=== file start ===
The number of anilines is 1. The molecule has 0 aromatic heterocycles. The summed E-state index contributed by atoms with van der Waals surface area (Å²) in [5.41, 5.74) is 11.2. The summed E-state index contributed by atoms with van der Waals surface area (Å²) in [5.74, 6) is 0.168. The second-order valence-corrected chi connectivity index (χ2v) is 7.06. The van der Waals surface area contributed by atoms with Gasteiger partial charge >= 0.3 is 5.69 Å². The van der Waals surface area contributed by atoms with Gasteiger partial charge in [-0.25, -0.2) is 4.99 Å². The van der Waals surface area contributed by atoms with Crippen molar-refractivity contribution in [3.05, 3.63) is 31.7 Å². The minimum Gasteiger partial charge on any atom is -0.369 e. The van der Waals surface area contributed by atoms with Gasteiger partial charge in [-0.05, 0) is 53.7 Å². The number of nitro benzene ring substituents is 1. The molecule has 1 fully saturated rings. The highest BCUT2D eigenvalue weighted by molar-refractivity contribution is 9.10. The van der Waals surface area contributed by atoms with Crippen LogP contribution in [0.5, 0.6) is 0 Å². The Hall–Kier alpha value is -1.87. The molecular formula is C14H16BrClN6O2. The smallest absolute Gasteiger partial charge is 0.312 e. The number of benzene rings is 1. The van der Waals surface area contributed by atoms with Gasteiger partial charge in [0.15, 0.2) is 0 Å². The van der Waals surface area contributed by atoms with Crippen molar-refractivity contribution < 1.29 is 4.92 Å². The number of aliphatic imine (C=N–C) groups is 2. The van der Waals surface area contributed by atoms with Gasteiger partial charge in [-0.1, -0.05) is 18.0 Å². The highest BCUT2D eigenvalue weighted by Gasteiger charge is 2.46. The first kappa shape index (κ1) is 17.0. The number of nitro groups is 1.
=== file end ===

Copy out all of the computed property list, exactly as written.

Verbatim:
The number of anilines is 1. The molecule has 0 aromatic heterocycles. The summed E-state index contributed by atoms with van der Waals surface area (Å²) in [5.41, 5.74) is 11.2. The summed E-state index contributed by atoms with van der Waals surface area (Å²) in [5.74, 6) is 0.168. The second-order valence-corrected chi connectivity index (χ2v) is 7.06. The van der Waals surface area contributed by atoms with Gasteiger partial charge >= 0.3 is 5.69 Å². The van der Waals surface area contributed by atoms with Gasteiger partial charge in [-0.25, -0.2) is 4.99 Å². The van der Waals surface area contributed by atoms with Crippen molar-refractivity contribution in [3.05, 3.63) is 31.7 Å². The minimum Gasteiger partial charge on any atom is -0.369 e. The van der Waals surface area contributed by atoms with Gasteiger partial charge in [-0.05, 0) is 53.7 Å². The number of nitro benzene ring substituents is 1. The molecule has 1 fully saturated rings. The highest BCUT2D eigenvalue weighted by molar-refractivity contribution is 9.10. The van der Waals surface area contributed by atoms with Crippen LogP contribution in [0.5, 0.6) is 0 Å². The Hall–Kier alpha value is -1.87. The molecular formula is C14H16BrClN6O2. The smallest absolute Gasteiger partial charge is 0.312 e. The number of benzene rings is 1. The van der Waals surface area contributed by atoms with Gasteiger partial charge in [0.15, 0.2) is 0 Å². The van der Waals surface area contributed by atoms with Crippen molar-refractivity contribution < 1.29 is 4.92 Å². The number of aliphatic imine (C=N–C) groups is 2. The van der Waals surface area contributed by atoms with Gasteiger partial charge in [-0.1, -0.05) is 18.0 Å². The highest BCUT2D eigenvalue weighted by Gasteiger charge is 2.46. The first kappa shape index (κ1) is 17.0. The number of nitro groups is 1.